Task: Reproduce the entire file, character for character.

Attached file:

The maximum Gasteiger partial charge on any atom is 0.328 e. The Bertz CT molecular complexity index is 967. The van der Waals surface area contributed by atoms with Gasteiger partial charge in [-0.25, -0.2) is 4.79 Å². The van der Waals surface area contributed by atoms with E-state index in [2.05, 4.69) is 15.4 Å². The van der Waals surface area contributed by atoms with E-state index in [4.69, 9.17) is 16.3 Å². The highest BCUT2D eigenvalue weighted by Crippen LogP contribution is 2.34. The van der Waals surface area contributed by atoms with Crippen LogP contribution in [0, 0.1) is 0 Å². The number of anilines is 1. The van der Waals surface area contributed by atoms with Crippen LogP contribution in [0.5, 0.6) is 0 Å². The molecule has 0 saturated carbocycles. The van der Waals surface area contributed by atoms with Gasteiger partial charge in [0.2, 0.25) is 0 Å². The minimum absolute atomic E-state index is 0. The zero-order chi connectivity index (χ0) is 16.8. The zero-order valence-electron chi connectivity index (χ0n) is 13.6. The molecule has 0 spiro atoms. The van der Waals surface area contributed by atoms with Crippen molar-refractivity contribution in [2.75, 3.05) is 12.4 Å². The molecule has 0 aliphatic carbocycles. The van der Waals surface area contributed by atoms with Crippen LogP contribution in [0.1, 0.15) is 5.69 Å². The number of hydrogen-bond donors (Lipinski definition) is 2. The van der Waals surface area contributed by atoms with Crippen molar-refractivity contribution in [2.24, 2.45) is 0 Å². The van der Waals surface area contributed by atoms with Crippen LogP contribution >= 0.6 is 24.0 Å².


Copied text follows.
The maximum Gasteiger partial charge on any atom is 0.328 e. The Bertz CT molecular complexity index is 967. The van der Waals surface area contributed by atoms with Gasteiger partial charge in [-0.25, -0.2) is 4.79 Å². The van der Waals surface area contributed by atoms with E-state index in [2.05, 4.69) is 15.4 Å². The van der Waals surface area contributed by atoms with E-state index in [4.69, 9.17) is 16.3 Å². The highest BCUT2D eigenvalue weighted by Crippen LogP contribution is 2.34. The van der Waals surface area contributed by atoms with Crippen LogP contribution in [0, 0.1) is 0 Å². The number of anilines is 1. The van der Waals surface area contributed by atoms with Crippen LogP contribution in [0.5, 0.6) is 0 Å². The molecule has 0 saturated carbocycles. The van der Waals surface area contributed by atoms with Gasteiger partial charge in [0.2, 0.25) is 0 Å². The minimum absolute atomic E-state index is 0. The zero-order chi connectivity index (χ0) is 16.8. The zero-order valence-electron chi connectivity index (χ0n) is 13.6. The molecule has 0 spiro atoms. The van der Waals surface area contributed by atoms with Crippen molar-refractivity contribution in [2.75, 3.05) is 12.4 Å². The molecule has 0 aliphatic carbocycles. The van der Waals surface area contributed by atoms with Crippen LogP contribution in [0.1, 0.15) is 5.69 Å². The number of hydrogen-bond donors (Lipinski definition) is 2. The van der Waals surface area contributed by atoms with Crippen molar-refractivity contribution in [2.24, 2.45) is 0 Å². The van der Waals surface area contributed by atoms with Crippen LogP contribution >= 0.6 is 24.0 Å².